Results for alternative rock

interviews

Courtney Barnett

Australian singer-songwriter Courtney Barnett takes small moments of the every day and turns them into musical masterpieces. Barnett's writing style is conversational and chuck-full of words. She uses sarcastic, witty and genuine lyrics to set herself apart from the alternative rock pack (she even ended up on President Obama's Summer 2016 playlist!) Aside from being a unique songwriting talent, Courtney Barnett's music is punctuated by her explosive guitar playing and powerful stage presence. While performing live, Barnett frequently plays both the lead and rhythm guitar parts, and her energy is electrifying. Jim and Greg spoke to Courtney about her 2015 debut Sometimes I Sit and Think, and Sometimes I Just Sit, which both hosts had in their top 10 albums list of 2015. They'll also chat about her songwriting process and musical influences, plus Courtney performs an exclusive solo set live from the Goose Island Tap Room.

Go to episode 559
reviews
KintsugiKintsugi available on iTunes

Death Cab for Cutie Kintsugi

Alternative rock mainstay Death Cab for Cutie has been going through some tough times lately and it's reflected in their latest record. Kintsugi is all about lead singer Ben Gibbard's divorce from actress Zooey Deschanel. Plus founding member, guitarist and producer Chris Walla announced he would be departing from the band in 2014. Greg thinks that the turmoil within the band makes this feel like a solo record and the new producer didn‘t make much of an impact. While the album had the potential to be melodramatic, it luckily wasn’t. The band just needed to get this record out of its system and Greg gives it a Try It. Jim enjoys Kintsugi more than Greg, and likes how the band has brought in more electronic sound and keyboards. He finds it to be another fine collection of songs and gives it a Buy It.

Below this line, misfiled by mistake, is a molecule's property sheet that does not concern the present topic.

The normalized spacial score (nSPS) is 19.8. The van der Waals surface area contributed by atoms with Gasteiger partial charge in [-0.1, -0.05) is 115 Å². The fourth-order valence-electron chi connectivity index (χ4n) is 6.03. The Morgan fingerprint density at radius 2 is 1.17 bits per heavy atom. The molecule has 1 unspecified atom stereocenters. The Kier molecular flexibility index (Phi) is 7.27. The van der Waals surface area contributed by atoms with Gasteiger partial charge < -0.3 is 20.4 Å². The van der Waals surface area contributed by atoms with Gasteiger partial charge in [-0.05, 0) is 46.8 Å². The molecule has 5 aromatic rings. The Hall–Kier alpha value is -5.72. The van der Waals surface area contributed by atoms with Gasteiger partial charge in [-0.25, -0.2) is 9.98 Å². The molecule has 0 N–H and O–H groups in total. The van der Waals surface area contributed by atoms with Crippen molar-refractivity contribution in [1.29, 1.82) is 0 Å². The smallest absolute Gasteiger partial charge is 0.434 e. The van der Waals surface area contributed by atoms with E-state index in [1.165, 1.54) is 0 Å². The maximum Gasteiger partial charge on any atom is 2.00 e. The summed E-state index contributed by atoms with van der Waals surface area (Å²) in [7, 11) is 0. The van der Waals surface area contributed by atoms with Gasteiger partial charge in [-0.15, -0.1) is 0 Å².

JimGreg
Go to episode 489
Pearl JamPearl Jam available on iTunes

Pearl Jam Pearl Jam

After taking a number of years off, alternative rock giants Pearl Jam are now back with a self-titled release. Since their heyday in the early '90s, Pearl Jam has gone through a number of highs and lows. Yet they remain the only band from that alternative era to continue to be able to sell out rock arenas. On this album, they are trying to remain relevant with political songs like "World Wide Suicide," but Jim and Greg feel they only half-succeed. The first half of the record rocks, our hosts agree, but the second half is more sleepy and probably not worth your time. In addition, lead singer Eddie Vedder's lyrics are really hard to understand — but is that necessarily a bad thing? Pearl Jam is a Burn It for both critics.

JimGreg
Go to episode 22